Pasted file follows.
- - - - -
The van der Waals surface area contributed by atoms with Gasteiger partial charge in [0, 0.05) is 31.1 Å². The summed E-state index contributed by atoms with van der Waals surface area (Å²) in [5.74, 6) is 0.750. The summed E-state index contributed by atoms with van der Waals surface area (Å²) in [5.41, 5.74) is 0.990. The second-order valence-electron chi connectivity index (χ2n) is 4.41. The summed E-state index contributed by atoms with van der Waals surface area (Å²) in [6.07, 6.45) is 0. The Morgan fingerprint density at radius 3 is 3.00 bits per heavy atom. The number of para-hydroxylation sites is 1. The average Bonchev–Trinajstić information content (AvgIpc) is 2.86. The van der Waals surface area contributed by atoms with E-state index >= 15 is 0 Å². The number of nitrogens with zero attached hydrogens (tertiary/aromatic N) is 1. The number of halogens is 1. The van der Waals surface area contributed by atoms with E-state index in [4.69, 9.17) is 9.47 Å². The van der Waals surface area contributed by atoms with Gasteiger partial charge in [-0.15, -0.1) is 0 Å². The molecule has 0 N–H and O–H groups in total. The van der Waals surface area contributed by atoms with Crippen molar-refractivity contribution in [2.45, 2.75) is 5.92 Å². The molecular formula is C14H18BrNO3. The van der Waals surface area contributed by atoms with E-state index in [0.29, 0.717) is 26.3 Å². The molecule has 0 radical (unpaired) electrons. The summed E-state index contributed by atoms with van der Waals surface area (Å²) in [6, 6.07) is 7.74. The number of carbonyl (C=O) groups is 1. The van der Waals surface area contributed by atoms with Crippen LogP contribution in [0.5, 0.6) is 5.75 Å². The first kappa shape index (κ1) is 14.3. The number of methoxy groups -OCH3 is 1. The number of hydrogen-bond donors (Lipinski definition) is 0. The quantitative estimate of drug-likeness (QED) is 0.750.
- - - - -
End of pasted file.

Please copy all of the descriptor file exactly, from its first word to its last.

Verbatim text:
The van der Waals surface area contributed by atoms with Gasteiger partial charge in [0, 0.05) is 31.1 Å². The summed E-state index contributed by atoms with van der Waals surface area (Å²) in [5.74, 6) is 0.750. The summed E-state index contributed by atoms with van der Waals surface area (Å²) in [5.41, 5.74) is 0.990. The second-order valence-electron chi connectivity index (χ2n) is 4.41. The summed E-state index contributed by atoms with van der Waals surface area (Å²) in [6.07, 6.45) is 0. The Morgan fingerprint density at radius 3 is 3.00 bits per heavy atom. The number of para-hydroxylation sites is 1. The average Bonchev–Trinajstić information content (AvgIpc) is 2.86. The van der Waals surface area contributed by atoms with E-state index >= 15 is 0 Å². The number of nitrogens with zero attached hydrogens (tertiary/aromatic N) is 1. The number of halogens is 1. The van der Waals surface area contributed by atoms with E-state index in [4.69, 9.17) is 9.47 Å². The van der Waals surface area contributed by atoms with Gasteiger partial charge in [-0.15, -0.1) is 0 Å². The molecule has 0 N–H and O–H groups in total. The van der Waals surface area contributed by atoms with Crippen molar-refractivity contribution in [2.45, 2.75) is 5.92 Å². The molecular formula is C14H18BrNO3. The van der Waals surface area contributed by atoms with E-state index in [0.29, 0.717) is 26.3 Å². The molecule has 0 radical (unpaired) electrons. The summed E-state index contributed by atoms with van der Waals surface area (Å²) in [6, 6.07) is 7.74. The number of carbonyl (C=O) groups is 1. The van der Waals surface area contributed by atoms with Crippen LogP contribution in [0.5, 0.6) is 5.75 Å². The first kappa shape index (κ1) is 14.3. The number of methoxy groups -OCH3 is 1. The number of hydrogen-bond donors (Lipinski definition) is 0. The quantitative estimate of drug-likeness (QED) is 0.750.